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“I don’t like Chardonnay” Sounds familiar? What is it about this noblest of grape that people just don’t like? As a varietal it still ranks amongst one of the biggest sellers in the UK, next to Sauvignon Blanc and now Pinot Grigio/Gris.
People who I talk to immediately say the reason for not liking Chardonnay is due to one thing, they’re all too oaky. Now that’s fine. People are entitled to their opinions. I’m not here to say what people should or shouldn’t like. To say they’re all too oaky though is a slander this grape has had to endure for quite a while now. Let me throw some names at you. Chablis, Montrachet, Saint Veran, Macon, Blanc de Blanc Champagne. What links these? Well with the exception of Champagne they are all Burgundian villages and…. they’re all Chardonnay. Just a quickie, to avoid confusion Blanc de Blanc Champagne is 100% Chardonnay.
I’ll draw your attention to the first name on my list, Chablis. This is the one wine where people who claim not to like Chardonnay will pick up a bottle. Why? It’s fresh, crisp. The chalky soil gives the wine some minerality, most are steel fermented, no oak. It’s a classic. What’s more important though is most people aren’t aware that it’s Chardonnay, can’t be anything else. Varietals tend not to be put on Appellation Controlee wine labels, so a lot wine drinkers don’t know what they’re actually glugging. The only grape varieties put on labels from Burgundy are Aligote and Sauvignon Blanc. Production of these two wines is tiny in comparison to Chardonnay with all commercial Sauvignon Blanc coming from the village of Saint Bris.
When we shop for wine, or any product for that fact, we recognise by branding or style. Our minds will flick back through our own personal memory banks for other items we’ve had from that style. If it’s good then we associate all as good. When it’s bad then they’ll all be bad. Australia has, unfortunately, been the catalyst for causing this misrepresentation of Chardonnay. Not their fault I might add. As Aussie wines became more popular during the 1990’s it was commonplace to have big, fat woody wines sent for UK consumption. It was new and different. This style is not such a bad thing, I actually like it. On the other hand if you’re sitting on a porch in the full heat of an Australian summer it’s a bit different. Consumers prefer their white wines chilled. So in Australia, to offset the forty degree plus summers, a significant amount of oak was used to give the wines something the locals could taste after refrigeration. Alas this doesn’t translate to most UK palates. Light, soft and fresh would be how I’d describe it.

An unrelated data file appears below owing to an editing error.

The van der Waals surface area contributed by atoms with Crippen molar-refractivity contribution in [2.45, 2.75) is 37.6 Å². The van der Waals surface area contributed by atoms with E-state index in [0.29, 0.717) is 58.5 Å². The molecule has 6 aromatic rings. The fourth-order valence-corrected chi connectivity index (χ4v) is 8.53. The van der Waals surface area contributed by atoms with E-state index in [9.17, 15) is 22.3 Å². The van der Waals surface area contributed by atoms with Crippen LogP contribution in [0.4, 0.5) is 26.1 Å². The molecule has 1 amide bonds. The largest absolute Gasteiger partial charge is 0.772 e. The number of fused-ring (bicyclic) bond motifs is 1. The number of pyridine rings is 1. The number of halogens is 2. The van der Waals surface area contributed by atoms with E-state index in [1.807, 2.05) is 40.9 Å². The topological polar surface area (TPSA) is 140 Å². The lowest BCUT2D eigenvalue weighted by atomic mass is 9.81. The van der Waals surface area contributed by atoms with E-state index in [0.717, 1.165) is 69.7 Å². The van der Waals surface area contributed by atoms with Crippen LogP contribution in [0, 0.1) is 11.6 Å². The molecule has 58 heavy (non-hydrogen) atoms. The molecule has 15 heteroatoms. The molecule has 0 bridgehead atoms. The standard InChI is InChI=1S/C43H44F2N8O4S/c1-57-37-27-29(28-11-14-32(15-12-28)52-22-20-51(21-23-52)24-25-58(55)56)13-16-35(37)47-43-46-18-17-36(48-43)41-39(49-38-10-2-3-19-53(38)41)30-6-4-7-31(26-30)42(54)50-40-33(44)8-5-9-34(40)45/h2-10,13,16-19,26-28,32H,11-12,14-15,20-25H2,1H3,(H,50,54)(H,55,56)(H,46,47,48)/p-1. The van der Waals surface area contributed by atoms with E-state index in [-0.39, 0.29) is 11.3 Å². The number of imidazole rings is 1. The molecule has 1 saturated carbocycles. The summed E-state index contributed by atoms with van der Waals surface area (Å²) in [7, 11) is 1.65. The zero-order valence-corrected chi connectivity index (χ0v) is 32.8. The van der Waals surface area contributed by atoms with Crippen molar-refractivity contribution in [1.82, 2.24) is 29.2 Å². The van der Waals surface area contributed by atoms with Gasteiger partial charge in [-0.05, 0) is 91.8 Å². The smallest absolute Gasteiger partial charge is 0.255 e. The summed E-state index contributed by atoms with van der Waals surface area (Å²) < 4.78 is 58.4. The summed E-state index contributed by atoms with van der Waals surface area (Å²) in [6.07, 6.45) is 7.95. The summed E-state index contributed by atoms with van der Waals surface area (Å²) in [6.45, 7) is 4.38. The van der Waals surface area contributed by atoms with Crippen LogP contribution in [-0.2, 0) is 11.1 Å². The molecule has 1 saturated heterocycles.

For a number of years now this heavily wooden style from our antipodean cousins has slowly been removed from their wines. Cool climate regions like Mornington Peninsula and Adelaide Hills are producing wines with such fresh elegance they could match Macon or Chablis quite easily. Those that do maintain some oak characters do so subtly. People still shun these wines though. If we were to remove the grape variety from the label, would that make a difference? Probably not! Some wineries down under have already begun labelling their wines as ‘Unwooded Chardonnay’, a system that other countries, like Chile, have adopted. It does make the high street consumer take a second look but it’s not a total solution. Like everything else with wine the only course of action is to educate the customer. Try and drill out those prejudices. The more the general public can understand about Chardonnay and other varieties, the more people can learn to experiment and enjoy wine more. In short, one grape variety doesn’t make one style of wine.
Wine is an agricultural product that picks up characteristics from its surroundings, as the French call it ‘Terroir’. Clonal variations play a part in this too. These variations are borne out of years of experimentation in the nurseries. Discovering how grapes adapt to certain soils and climates. One clone will produce a slightly different style in South America than it would do in Northern Europe.
So give a thought the next time you dismiss this varietal. It needs a friend. Chardonnay is a name with a lot of to offer. Be kind to it.
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